• Chemical Formula: (U4+,Ca)(Ti,Fe3+)2O6 , Uranium Calcium Titanium Iron Oxide
  • Class: Oxides and Hydroxides
  • Uses: a major ore of uranium and radium, a source of helium and as a mineral specimen
  • Specimens

Brannerite is a highly radioactive and interesting mineral. It is named after Dr. John Casper Branner (1850-1922), formerly a Professor of Geology and President of Stanford University.

Brannerite is found in the same settings as gold, including placers, quartz veins, and in granite pematities. It may be black, but is more often found in shades of yellow to brown to green. It forms only tiny crystals, which may be vitreous. Thin sections are translucent, transmitting a yellow-green light. It may fluoresce yellow under short-wave ultra-violet light.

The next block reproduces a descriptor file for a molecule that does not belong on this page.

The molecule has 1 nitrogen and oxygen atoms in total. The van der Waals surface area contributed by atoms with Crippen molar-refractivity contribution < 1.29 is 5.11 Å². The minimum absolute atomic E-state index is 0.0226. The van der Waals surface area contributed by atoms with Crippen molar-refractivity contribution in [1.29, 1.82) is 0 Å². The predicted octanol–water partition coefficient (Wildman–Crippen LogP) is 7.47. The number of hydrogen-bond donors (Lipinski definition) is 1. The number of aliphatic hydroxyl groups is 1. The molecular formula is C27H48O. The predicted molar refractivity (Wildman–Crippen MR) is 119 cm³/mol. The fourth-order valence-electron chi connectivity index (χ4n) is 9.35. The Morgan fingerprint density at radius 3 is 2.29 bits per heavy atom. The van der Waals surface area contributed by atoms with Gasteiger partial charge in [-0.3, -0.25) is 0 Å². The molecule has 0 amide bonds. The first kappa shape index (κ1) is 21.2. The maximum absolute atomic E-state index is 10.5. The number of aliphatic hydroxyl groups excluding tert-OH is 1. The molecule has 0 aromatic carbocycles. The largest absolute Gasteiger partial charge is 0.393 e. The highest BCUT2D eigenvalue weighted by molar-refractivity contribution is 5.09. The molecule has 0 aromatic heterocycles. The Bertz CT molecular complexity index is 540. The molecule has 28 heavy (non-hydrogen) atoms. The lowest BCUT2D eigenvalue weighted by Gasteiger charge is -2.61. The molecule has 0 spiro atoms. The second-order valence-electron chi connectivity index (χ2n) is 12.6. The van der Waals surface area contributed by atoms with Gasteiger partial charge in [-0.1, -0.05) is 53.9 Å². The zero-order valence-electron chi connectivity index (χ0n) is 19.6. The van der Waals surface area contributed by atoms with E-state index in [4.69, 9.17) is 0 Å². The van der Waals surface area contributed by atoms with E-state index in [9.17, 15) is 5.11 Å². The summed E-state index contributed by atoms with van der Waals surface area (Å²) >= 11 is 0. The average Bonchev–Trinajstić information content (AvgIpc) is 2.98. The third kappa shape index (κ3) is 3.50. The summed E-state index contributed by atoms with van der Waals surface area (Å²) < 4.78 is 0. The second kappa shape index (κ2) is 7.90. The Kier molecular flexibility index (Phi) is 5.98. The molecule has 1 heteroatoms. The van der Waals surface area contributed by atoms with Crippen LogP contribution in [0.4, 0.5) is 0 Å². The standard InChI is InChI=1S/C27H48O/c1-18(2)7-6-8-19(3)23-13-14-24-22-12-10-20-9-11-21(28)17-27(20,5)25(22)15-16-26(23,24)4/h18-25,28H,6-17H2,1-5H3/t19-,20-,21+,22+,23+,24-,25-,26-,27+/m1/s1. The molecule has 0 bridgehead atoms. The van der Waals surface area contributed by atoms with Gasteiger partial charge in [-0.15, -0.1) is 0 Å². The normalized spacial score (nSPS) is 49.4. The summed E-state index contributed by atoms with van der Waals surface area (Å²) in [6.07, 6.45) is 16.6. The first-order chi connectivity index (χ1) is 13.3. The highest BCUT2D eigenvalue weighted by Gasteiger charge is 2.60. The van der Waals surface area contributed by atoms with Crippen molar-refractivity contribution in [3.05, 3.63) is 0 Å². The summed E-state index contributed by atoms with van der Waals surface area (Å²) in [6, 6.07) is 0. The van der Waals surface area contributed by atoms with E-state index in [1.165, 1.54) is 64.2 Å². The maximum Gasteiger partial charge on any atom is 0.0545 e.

It is one end of a series called the Brannerite-Thorutite series.


  • Color is brown in shades of yellow to green; may be yellow or yellow-green in thin sections.
  • Luster is vitreous, sometimes reported as resinous or dull.
  • Transparency crystals are translucent.
  • Crystal System is monoclinic, 2/m
  • Crystal Habit is prismatic.
  • Cleavage is absent.
  • Fracture is conchoidal.
  • Hardness is 4.5 - 5.5
  • Specific Gravity is 5.2
  • Streak is dark greenish-brown to yellowish-brown.
  • Associated Minerals include gold.
  • Other Characteristics: radioactive, fluorescent yellow
  • Notable Occurences include Ontario, Canada; Colorado, Stanley Basin, Wyoming, and Custer County, Idaho, USA (the type locality).
  • Best Field Indicators are luster, color, radioactivity and streak.
Popular Members of the Oxides Class


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